Competitions & Moot Courts

Mitchell Competitions and Moot Courts

Students who participate in William Mitchell’s moot courts and competitions find additional opportunities to practice the skills they’ve learned and gain an understanding of how attorneys function within a particular area of law. William Mitchell participates in various competitions, each featuring a distinct skill important to practicing lawyers. Each competition has its own focus, format, and eligibility standards.

Competitions

Moot Courts

Competition news

Mitchell team wins National Transactional LawMeet in Philadelphia, March 2013

Mitchell team finishes first at the American Association for Justice’s Student Trial Advocacy Competition regional competition in Cleveland, Ohio, March 2013

Mitchell team finishes first in the Transactional LawMeet regional in Chicago, March 2013

Mitchell team finishes first in ABA Negotiation Competition regional, November 2012

Mitchell students capture third-place finish in national civil rights moot court competition March, 2009

Mitchell hosts first Minnesota IP Law Association Cup Competition March 2008

Mitchell students take third at national Client Counseling Competition March 2008

William Mitchell student teams finish first and second at client counseling competition; winner advances to nationals February 2008

Good luck to Mitchell teams at ABA’s Arbitration Competition January 2008

Mitchell honors outstanding student achievements in national IP moot court competitions October 2007

Mitchell students will advance to the National Moot Court Competition November 2007

Mitchell students advance to nationals in arbitration and Negotiation competitions November 2007)

William Mitchell team finishes in top five in national client counseling competition March 2007

Students advance to nationals in intellectual property moot court competition March 2007

William Mitchell team wins client counseling competition; advances to nationals February 2007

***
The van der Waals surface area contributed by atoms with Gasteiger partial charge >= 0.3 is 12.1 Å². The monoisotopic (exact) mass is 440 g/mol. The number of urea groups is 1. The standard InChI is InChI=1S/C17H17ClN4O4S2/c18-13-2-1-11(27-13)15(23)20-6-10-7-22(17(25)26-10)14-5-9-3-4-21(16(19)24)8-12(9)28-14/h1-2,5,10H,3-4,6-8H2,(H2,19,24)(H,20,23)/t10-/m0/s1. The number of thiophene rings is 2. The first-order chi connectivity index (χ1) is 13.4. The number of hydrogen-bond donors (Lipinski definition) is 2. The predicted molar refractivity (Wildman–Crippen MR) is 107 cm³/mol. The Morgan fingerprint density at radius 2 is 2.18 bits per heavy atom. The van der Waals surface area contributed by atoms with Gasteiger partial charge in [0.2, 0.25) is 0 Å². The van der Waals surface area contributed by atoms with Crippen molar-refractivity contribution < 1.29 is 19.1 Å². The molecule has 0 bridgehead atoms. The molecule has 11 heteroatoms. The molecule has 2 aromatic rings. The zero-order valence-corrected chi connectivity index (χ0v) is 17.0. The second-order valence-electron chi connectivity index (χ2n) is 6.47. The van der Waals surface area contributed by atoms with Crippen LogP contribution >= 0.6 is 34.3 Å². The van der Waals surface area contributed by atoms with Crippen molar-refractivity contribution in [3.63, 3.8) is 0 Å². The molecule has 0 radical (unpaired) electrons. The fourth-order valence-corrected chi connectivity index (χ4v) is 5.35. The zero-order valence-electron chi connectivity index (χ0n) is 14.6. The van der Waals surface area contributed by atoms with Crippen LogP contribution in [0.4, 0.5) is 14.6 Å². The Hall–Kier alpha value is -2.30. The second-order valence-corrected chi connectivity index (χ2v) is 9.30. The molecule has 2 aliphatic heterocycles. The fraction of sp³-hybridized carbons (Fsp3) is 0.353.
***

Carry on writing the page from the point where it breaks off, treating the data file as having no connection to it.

William Mitchell team captures third in nation in arbitration competition November 2006

Participants say…

“Moot court is a very important activity for students.In determining quality, employers look first to see if a student participated in Law Review and second Moot Court.So, it’s a very important piece of what makes a quality candidate for a job.It also instills wonderful confidence in the students.In a few short months they go from timid, careful oralists to really remarkable speakers.That part is very gratifying for me, an educator, to watch.”

Kenneth Port, Mitchell professor, director of Intellectual Property Institute

“Moot court competitions give students a chance to practice the written and oral skills they are learning in their law school classes. We hear over and over how the students are thrilled to argue in front of appellate-level judges who compliment them as having ‘some of the best’ oral argument techniques they have seen.”

Kristine Dorrain ’03, Adjunct professor, Coach of BMI and Saul Lefkowitz teams

“It was a highlight of my law school experience because I was there for a purpose which I was passionate about and deeply committed to learning about.”

James Lund ’07, former Moot Court competitor

“With our third trip to nationals in four years, we heard people from several schools talk about how well Mitchell does in a number of these law school competitions.”

Michael Gibbons ’99, Co-coach of Client Counseling Competition team

“The insights and practice we have had in speaking to clients has been valuable in developing active listening, determining relevant information, giving advice, giving the client reasonable expectations, dealing with confidentiality, explaining fees/ retainer agreements, and the list goes on.”

Michael Sheridan, Mitchell 3L, team member, 2008 National Client Counseling Competition third-place finisher